“I just wanted to say I’d tackled the flying David Duckham but launching myself at him I practically hit the grandstand, Duckham was the only guy who could sidestep at full speed. Imagine him coming off the wing today cutting through the middle just like Mark Cueto or Chris Ashton who cuts and times the angles beautifully.

“It’s good the union-league barriers have broken down, because a lot of good ideas are being shared. Union used to be riddled with class and discrimination – when I was at university I played league under about six different names although I wasn’t much good at it.

“Shaun Edwards has brought not only technique into union but intensity, professionalism and discipline – a la Wayne Shelford when he came over from New Zealand to Northampton.

“Northampton players were given £200 (by a famous footwear firm) to wear their shoes on match days, anyway everybody wore them on the bus for a trip to London Irish except Ian Hunter who had his loafers on. Wayne sent Ian back for the shoes and held the bus up for an hour, it was deadly silent, no one dared to speak – the All Black could be frightening in more ways than one.”

Geoff himself has had spells coaching Rugby Lions, Nuneaton, Birmingham Solihull and Moseley before going to the United States for six years with a bit more coaching.

“Now I’m in partnership with Nigel Horton, ex-England and British Lions second row, who was probably the biggest thug in World Rugby – he won’t mind me saying that, he deliberately created the image.

“He didn’t mind being sent off in order to establish a reputation. England picked him as an enforcer but behind all that there is a very elegant brain!

“We’re sort of rugby consultants sorting ‘basket cases’ both as individual players and teams in a discreet way.

“Each of the Premiership clubs have Academy players, good kids most of them having played for England under-16s and brought up to believe they’re going to play for England at full international level so imagine if you’re a rookie back rower playing for Leicester, Wasps or Northampton, you get cut and told to come back when you’ve hardened up – not everyone can be a Courtney Lawes.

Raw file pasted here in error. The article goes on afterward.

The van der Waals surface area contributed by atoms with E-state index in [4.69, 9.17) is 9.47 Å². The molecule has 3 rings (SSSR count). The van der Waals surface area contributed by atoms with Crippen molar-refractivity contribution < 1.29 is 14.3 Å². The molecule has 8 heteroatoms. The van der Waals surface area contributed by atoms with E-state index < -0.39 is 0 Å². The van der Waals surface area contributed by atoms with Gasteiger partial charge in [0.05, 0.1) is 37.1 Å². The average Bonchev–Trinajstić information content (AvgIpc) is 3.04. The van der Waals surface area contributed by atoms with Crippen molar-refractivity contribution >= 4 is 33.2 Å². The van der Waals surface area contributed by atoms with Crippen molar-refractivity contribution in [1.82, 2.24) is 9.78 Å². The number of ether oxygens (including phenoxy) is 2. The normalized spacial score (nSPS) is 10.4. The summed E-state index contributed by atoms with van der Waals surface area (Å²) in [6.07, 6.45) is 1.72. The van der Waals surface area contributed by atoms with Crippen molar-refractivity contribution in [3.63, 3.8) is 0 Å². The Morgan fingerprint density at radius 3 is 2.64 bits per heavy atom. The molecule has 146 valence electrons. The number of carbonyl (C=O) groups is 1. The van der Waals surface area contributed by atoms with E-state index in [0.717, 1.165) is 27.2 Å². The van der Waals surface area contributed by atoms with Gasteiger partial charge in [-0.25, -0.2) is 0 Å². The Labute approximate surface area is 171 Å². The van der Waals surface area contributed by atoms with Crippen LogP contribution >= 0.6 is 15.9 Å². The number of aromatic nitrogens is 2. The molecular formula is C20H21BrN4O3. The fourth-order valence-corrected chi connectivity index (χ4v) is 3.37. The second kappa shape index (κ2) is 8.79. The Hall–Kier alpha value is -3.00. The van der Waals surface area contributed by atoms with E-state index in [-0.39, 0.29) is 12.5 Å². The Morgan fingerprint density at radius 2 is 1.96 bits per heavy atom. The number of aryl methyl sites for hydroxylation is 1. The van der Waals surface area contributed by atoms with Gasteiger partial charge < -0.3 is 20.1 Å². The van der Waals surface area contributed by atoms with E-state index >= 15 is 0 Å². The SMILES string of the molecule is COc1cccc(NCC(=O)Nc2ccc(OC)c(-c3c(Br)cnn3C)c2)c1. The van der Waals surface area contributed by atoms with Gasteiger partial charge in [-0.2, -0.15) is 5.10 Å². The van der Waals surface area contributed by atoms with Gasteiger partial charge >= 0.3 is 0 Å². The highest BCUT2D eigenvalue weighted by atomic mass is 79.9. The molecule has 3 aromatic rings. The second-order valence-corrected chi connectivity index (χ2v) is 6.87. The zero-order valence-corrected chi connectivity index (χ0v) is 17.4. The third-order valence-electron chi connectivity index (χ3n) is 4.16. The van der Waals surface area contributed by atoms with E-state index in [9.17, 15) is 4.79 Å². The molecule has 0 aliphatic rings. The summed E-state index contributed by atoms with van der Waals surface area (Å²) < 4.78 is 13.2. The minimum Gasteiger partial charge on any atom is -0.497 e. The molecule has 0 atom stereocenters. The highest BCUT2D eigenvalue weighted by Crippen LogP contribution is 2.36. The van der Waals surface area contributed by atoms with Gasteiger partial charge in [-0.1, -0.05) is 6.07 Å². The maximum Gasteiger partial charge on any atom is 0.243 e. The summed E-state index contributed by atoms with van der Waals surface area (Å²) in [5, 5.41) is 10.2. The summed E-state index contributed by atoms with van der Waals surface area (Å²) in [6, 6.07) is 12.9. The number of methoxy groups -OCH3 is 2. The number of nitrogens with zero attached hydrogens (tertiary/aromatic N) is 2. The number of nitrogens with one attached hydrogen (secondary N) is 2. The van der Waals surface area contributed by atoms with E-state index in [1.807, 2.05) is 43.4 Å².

“Only about six of the genuine premiership championship sides can afford to give these kids full time coaching or individual mentoring.

“They come to us asking whether they still have a future. we send a lot of them over to France for more personal coaching and game time. Often they come back and are looked on better by the big clubs.

“Both Nigel and I are firm believers that modern coaching has taken a slightly wrong turn, it’s all about team but actually you don’t get a team unless you get the individuals right.”

Geoff Stalker was also educated in rugby at the old Whitehaven Grammar playing alongside Jeff Edgar’s brother, Graham and Peter Burns, who went on to play in the ‘68 Cup final triumph before joining London Irish and Harlequins.

“We had a cracking Sevens side, as good as any school team around,” he said but those balmy days at Egremont were among the best – “They made a man of me,” he laughed.